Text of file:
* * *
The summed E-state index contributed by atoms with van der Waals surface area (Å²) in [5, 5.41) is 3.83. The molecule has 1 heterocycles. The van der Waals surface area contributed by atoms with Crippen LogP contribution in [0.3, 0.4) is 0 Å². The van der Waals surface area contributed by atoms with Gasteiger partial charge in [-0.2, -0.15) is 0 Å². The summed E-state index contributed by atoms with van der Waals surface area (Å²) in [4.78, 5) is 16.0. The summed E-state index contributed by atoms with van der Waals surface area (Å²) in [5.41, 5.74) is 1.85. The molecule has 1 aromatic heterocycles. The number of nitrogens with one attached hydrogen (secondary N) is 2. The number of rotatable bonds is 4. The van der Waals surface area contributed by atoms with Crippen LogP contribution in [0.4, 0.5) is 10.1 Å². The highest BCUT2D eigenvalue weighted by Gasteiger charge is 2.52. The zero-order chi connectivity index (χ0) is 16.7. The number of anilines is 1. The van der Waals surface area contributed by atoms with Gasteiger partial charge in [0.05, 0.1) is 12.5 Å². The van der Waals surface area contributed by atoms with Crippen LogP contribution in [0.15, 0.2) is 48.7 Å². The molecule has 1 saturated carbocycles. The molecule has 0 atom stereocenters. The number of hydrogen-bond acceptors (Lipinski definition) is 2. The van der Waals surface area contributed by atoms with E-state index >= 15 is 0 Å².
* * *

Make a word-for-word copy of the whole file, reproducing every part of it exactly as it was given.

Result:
The summed E-state index contributed by atoms with van der Waals surface area (Å²) in [5, 5.41) is 3.83. The molecule has 1 heterocycles. The van der Waals surface area contributed by atoms with Crippen LogP contribution in [0.3, 0.4) is 0 Å². The van der Waals surface area contributed by atoms with Gasteiger partial charge in [-0.2, -0.15) is 0 Å². The summed E-state index contributed by atoms with van der Waals surface area (Å²) in [4.78, 5) is 16.0. The summed E-state index contributed by atoms with van der Waals surface area (Å²) in [5.41, 5.74) is 1.85. The molecule has 1 aromatic heterocycles. The number of nitrogens with one attached hydrogen (secondary N) is 2. The number of rotatable bonds is 4. The van der Waals surface area contributed by atoms with Crippen LogP contribution in [0.4, 0.5) is 10.1 Å². The highest BCUT2D eigenvalue weighted by Gasteiger charge is 2.52. The zero-order chi connectivity index (χ0) is 16.7. The number of anilines is 1. The van der Waals surface area contributed by atoms with Gasteiger partial charge in [0.05, 0.1) is 12.5 Å². The van der Waals surface area contributed by atoms with Crippen LogP contribution in [0.15, 0.2) is 48.7 Å². The molecule has 1 saturated carbocycles. The molecule has 0 atom stereocenters. The number of hydrogen-bond acceptors (Lipinski definition) is 2. The van der Waals surface area contributed by atoms with E-state index >= 15 is 0 Å².